Skip to main content

Department ofHistory

Sonia Gomez

Sonia Gomez
Sonia Gomez
Assistant Professor

I am a historian of the 20th-century United States with research and teaching interests in comparative race relations, gender and sexuality, intimacy, and migration. I am committed to helping students develop historical empathy in theory and practice so that they may appreciate diverse historical experiences, understand change over time, and communicate their ideas clearly and convincingly both in written and spoken form.

My first book project, A Gendered Diaspora: Intimacy and Empire in the Making of Japanese America, 1908-1952, under contract with New York University (NYU) Press, is a history of Japanese immigration to the US that centers the experiences of women and unmarried men. Specifically, I explore the ways in which marriage created pockets of legal and social inclusion for Japanese immigrant women, on one hand, and exclusion for immigrant men who did not marry, on the other. Throughout the book, I pay careful attention to the ways that gender, sexuality, and intimacy intersect with race and ethnicity to produce categories of inclusion/exclusion.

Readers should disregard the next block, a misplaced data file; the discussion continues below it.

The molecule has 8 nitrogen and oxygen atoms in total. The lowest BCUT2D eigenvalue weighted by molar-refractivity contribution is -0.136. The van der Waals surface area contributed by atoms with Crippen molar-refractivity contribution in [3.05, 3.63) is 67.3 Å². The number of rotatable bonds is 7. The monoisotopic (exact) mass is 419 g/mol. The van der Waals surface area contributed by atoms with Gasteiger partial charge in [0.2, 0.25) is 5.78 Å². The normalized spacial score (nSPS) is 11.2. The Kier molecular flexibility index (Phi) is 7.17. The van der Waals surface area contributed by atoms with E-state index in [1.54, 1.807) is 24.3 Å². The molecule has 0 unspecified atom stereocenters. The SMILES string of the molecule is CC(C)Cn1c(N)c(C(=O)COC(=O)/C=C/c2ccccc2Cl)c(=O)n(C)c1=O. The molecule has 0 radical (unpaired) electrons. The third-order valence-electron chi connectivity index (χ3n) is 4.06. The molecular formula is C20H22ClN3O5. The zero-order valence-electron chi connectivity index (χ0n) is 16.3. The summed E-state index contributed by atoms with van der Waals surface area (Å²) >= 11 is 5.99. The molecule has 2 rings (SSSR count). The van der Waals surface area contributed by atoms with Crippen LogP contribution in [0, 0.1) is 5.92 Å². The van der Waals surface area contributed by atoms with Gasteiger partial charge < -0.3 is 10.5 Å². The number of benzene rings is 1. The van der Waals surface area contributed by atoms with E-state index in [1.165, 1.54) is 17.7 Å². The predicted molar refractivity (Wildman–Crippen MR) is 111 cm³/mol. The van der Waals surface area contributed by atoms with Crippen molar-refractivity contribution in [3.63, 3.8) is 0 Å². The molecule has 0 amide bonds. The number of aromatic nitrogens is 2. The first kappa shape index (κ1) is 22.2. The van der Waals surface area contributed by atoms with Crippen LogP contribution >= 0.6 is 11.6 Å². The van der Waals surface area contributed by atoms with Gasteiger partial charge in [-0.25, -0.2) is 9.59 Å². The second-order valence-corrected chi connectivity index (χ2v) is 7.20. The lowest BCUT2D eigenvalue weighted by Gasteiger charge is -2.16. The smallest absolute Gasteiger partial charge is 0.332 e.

I received my training at the University of Chicago where I earned a Ph.D. in history in 2018. In my last year of dissertation writing, I was a Pre-doctoral Fellow at the Massachusetts Institute of Technology (MIT) with a joint appointment in History, and Global Studies and Languages. In 2018-2019, I was a Postdoctoral Fellow at the Mahindra Humanities Center at Harvard University. I earned my B.A. in History with high distinction in 2011 from the University of California, Berkeley and I also earned an Associate of Arts degree from Antelope Valley College in Lancaster, California.



“The Politics of Afro-Asian Intimacies in ‘Jim Crow Tokyo’.” Journal of American Ethnic History, Vol.  39, No. 1 (Fall 2019), pp. 35-65.

In Progress:

A Gendered Diaspora: Intimacy and Empire in the Making of Japanese America, 1908-1952 (book manuscript under contract at NYU Press)

“‘Yankee, Why Does a Big Man Like You Fear My Baby?’: The Gendered Politics of the Anti- Japanese Movement, 1908-1024,” (under review)

Public Writing:

Mr. Kay, Contingent Magazine (April 2019)

The Sound of the Japanese Diaspora: An Interview with G Yamazawa, Discover Nikkei (April 2019)

Why Women Have Become Targets in the Immigration Fight, Washington Post (March 2019)

Hapa Music is Black and Brown: Jhené Aiko and the Problem of Multiracial Self-Representation, Discover Nikkei (January 2019)